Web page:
From Hermann Müller 23 October 1867
Lippstadt 23th October 1867 Dear Sir!
I am very much obliged to you for your kindness in having sent me the German version of the forth edition of your work on species.1 I have read several months ago the original of this forth edition and have been as much pleased as surprised at the plenty of new important evidences your theorie has gained since the first German edition has been published.2 It has been a great pleasure to me to receive now out of your own hand your work together with your portrait.3 Being by no means able to return my thanks to you by any however unimportant own work I can only send to you my portrait.4
A single observation made by me several weeks ago perhaps could be of some interesting to you. I have never heard or read that Dipterous insects take other than fluid food. Therefore I was surprised by seing that Eristalis tenax, Rhingia rostrata, different species of Syrphus and many other Dipterous insects eat enorm quantities of pollen grains.5
With Eristalis tenax I was allowed long time to look at its eating in immediate nearness, and to convince myself that the complicate structure of its underlip is admirably adapted as well to this foot as to the sucking of nectar.
The two flaps on the free end of the underlip clasp little clusters of pollen grains between them and grind them behind by quick alternate porrections and retractions. The numerous horny cross-ledges on the inner side of the two flaps serve to seize, to hold and to shove behind the single pollengrains The distance of these horny ledges apparently is adapted to the greatness of the pollengrains. For I found the stomach of Eristalis tenax filled for the greatest part with many hundred thousands of the large pollen grains of an Oenothera cultivated in my garden; whilst the stomach of Syrphus balteatus (which species has narrower cross ledges on the underlip) contained only much lesser pollengrains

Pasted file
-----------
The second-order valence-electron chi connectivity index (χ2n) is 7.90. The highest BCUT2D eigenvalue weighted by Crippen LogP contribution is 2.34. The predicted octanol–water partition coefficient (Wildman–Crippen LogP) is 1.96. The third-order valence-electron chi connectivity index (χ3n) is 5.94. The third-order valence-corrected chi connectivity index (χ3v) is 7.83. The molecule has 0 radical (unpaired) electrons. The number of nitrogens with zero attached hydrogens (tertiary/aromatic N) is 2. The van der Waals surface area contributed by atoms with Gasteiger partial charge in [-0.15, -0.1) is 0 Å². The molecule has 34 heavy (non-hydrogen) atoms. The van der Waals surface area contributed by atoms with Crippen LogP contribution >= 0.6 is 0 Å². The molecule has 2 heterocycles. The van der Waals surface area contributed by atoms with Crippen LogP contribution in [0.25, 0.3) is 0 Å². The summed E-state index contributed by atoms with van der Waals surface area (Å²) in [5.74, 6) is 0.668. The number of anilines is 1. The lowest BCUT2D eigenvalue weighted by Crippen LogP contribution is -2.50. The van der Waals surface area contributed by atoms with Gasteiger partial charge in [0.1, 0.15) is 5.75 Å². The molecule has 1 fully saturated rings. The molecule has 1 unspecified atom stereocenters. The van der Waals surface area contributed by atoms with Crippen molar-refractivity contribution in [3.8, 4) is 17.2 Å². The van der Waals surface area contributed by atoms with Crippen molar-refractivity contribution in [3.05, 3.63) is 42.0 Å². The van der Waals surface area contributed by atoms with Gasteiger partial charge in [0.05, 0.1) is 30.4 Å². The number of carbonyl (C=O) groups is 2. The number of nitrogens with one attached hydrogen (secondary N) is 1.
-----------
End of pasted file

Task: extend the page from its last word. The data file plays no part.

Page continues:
When sucking the fly put the ends of their bristle shaped mandibles (not represented in my drawing) between the two flaps, thus giving to them a fixed direction and then draws back the lateral portions C.6
The cold season has finished to early my just begun observations. It will be, I believe, an interesting proposing to compare accurately the structure of the underlip of stinging and exclusively sucking Dipterons with those who besides eat pollen and to search generally what details of structure the mouth of the flower-visiting insects of all orders has gained in the struggle for existence, in the purpose to attain better the food offered by the flowers. For the complet understanding of the complicate structure of the mouth of Dipterons it is, I believe, indispensable to take notice of its adaption to pollen-food.
If you know any observations published on this object I whould be glad of hearing where they are published.
With the greatest respect and my sincere thanks I remain, dear Sir, | yours very faithfully | Hermann Müller.
Thanks for German version of Origin .
Dipterous insects are adapted to eating pollen rather than only to sucking nectar. He describes such adaptations in two dipteran species.
Please cite as
Darwin Correspondence Project, “Letter no. 5657,” accessed on 25 July 2016, http://www.darwinproject.ac.uk/DCP-LETT-5657